Supermassive black holes found hiding in Milky Way’s backyard

9 Jan 2017

Galaxy NGC 1448. Image: Carnegie-Irvine Galaxy Survey/NASA/JPL-Caltech

Our galactic neighbours have been hiding enormous black holes like “monsters under your bed” behind enormous plumes of gas and dust, according to new research.

Black holes remain one of the most fascinating phenomena in the universe, chiefly for its ability to rip apart the very fabric of space-time, with nothing capable of escaping the black void.

New research from Durham University (DU) in the UK has discovered that in neighbouring galaxies to our own Milky Way, there are two enormous black holes that have been hiding behind enormous plumes of dust and gas.

According to the research team from DU, two supermassive black holes were found in the centres of nearby galaxies and are the central engines of what astronomers call “active galactic nuclei”, a class of extremely bright objects that includes quasars and blazars.

While many of the telescopes used today would be incapable of spotting these objects, the black holes give themselves away when looking through NASA’s NuSTAR (Nuclear Spectroscopic Telescope Array) via emitted high-energy x-rays.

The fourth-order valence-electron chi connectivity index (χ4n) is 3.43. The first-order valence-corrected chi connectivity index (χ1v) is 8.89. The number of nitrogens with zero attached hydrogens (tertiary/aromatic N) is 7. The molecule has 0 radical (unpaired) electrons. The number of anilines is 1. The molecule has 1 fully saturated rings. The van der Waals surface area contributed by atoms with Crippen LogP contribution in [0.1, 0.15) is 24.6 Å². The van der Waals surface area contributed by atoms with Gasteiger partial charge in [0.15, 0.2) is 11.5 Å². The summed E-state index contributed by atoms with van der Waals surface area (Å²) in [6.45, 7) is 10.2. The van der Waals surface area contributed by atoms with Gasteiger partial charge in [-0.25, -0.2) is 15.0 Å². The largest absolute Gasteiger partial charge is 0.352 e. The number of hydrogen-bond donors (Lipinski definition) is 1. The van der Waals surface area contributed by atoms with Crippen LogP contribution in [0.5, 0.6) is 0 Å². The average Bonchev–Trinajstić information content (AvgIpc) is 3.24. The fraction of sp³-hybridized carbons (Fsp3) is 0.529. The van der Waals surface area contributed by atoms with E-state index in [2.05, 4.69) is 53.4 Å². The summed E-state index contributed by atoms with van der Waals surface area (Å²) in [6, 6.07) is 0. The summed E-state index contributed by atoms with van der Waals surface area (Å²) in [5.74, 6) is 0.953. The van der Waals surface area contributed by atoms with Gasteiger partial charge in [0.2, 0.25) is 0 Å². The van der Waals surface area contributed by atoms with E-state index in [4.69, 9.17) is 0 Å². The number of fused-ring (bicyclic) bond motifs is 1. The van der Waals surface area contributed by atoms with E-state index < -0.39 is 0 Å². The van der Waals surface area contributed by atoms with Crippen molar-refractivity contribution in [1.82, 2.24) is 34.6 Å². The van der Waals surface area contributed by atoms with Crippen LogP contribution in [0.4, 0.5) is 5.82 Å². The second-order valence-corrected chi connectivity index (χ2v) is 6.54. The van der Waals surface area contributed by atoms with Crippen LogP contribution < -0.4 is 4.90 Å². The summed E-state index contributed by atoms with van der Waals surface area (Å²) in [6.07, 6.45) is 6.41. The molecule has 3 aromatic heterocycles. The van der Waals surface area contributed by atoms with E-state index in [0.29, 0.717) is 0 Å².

These active galactic nuclei are incredibly bright due to the intense heat and radiation created by particles coming in contact with the area surrounding the black hole, but hidden by a doughnut-shaped cloud of gas and dust.

Finding these two black holes has proven difficult in the past because astronomers have been viewing them edge-on, obscured by this thick cloud, receiving only a fraction of reflected x-rays.

Monsters underneath the bed

“These black holes are relatively close to the Milky Way, but they have remained hidden from us until now,” said Ady Annuar, who presented the results at the recent American Astronomical Society meeting in Texas. “They’re like monsters hiding under your bed.”

Of the two galaxies, NGC 1448 was found to be the most surprising, given that despite its enormous size and proximity of just 38m light years away, it has only been discovered recently.

NuSTAR has also discovered that this galaxy has a large population of young stars just a few millions years old, and this supermassive black hole is feeding on the gas and dust that surrounds it.

When not hiding from view, some black holes have been found to create as much as they destroy, with a recent simulation noting that thousands of planet-sized objects could be drifting through the universe, having been created by the ripping apart of stars.

Colm Gorey was a senior journalist with Silicon Republic